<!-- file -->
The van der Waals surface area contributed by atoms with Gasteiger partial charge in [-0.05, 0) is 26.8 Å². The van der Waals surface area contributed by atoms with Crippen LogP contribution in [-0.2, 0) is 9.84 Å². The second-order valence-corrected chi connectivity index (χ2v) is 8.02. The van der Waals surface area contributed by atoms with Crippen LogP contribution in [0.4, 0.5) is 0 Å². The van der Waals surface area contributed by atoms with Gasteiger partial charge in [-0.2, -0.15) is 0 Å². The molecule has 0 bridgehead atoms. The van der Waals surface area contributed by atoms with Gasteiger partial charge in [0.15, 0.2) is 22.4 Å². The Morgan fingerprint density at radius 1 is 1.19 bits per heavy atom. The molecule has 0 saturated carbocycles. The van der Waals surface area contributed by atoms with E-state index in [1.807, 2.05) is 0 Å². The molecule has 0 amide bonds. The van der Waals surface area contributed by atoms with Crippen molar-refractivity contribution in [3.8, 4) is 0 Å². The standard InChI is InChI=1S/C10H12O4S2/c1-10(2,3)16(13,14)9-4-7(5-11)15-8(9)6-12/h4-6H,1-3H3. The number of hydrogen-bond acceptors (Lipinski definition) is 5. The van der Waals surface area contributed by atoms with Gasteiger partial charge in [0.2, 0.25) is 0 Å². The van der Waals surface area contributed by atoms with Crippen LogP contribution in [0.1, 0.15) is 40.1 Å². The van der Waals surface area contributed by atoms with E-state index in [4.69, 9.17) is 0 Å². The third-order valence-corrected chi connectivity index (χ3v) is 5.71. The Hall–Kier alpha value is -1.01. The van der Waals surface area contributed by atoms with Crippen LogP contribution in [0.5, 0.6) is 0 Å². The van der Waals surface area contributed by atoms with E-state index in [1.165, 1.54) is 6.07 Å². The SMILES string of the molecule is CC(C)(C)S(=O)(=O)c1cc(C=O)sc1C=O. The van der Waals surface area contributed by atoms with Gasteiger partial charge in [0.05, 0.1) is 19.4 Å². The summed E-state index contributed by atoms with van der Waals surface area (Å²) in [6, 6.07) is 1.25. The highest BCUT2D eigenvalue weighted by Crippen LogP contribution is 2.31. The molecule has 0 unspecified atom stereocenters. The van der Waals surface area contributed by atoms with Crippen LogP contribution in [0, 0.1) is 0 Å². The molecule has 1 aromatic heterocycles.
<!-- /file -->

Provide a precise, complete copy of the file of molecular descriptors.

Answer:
The van der Waals surface area contributed by atoms with Gasteiger partial charge in [-0.05, 0) is 26.8 Å². The van der Waals surface area contributed by atoms with Crippen LogP contribution in [-0.2, 0) is 9.84 Å². The second-order valence-corrected chi connectivity index (χ2v) is 8.02. The van der Waals surface area contributed by atoms with Crippen LogP contribution in [0.4, 0.5) is 0 Å². The van der Waals surface area contributed by atoms with Gasteiger partial charge in [-0.2, -0.15) is 0 Å². The molecule has 0 bridgehead atoms. The van der Waals surface area contributed by atoms with Gasteiger partial charge in [0.15, 0.2) is 22.4 Å². The Morgan fingerprint density at radius 1 is 1.19 bits per heavy atom. The molecule has 0 saturated carbocycles. The van der Waals surface area contributed by atoms with E-state index in [1.807, 2.05) is 0 Å². The molecule has 0 amide bonds. The van der Waals surface area contributed by atoms with Crippen molar-refractivity contribution in [3.8, 4) is 0 Å². The standard InChI is InChI=1S/C10H12O4S2/c1-10(2,3)16(13,14)9-4-7(5-11)15-8(9)6-12/h4-6H,1-3H3. The number of hydrogen-bond acceptors (Lipinski definition) is 5. The van der Waals surface area contributed by atoms with Gasteiger partial charge in [0.2, 0.25) is 0 Å². The van der Waals surface area contributed by atoms with Crippen LogP contribution in [0.1, 0.15) is 40.1 Å². The van der Waals surface area contributed by atoms with E-state index in [4.69, 9.17) is 0 Å². The third-order valence-corrected chi connectivity index (χ3v) is 5.71. The Hall–Kier alpha value is -1.01. The van der Waals surface area contributed by atoms with Crippen LogP contribution in [0.5, 0.6) is 0 Å². The van der Waals surface area contributed by atoms with E-state index in [1.165, 1.54) is 6.07 Å². The SMILES string of the molecule is CC(C)(C)S(=O)(=O)c1cc(C=O)sc1C=O. The van der Waals surface area contributed by atoms with Gasteiger partial charge in [0.05, 0.1) is 19.4 Å². The summed E-state index contributed by atoms with van der Waals surface area (Å²) in [6, 6.07) is 1.25. The highest BCUT2D eigenvalue weighted by Crippen LogP contribution is 2.31. The molecule has 0 unspecified atom stereocenters. The van der Waals surface area contributed by atoms with Crippen LogP contribution in [0, 0.1) is 0 Å². The molecule has 1 aromatic heterocycles.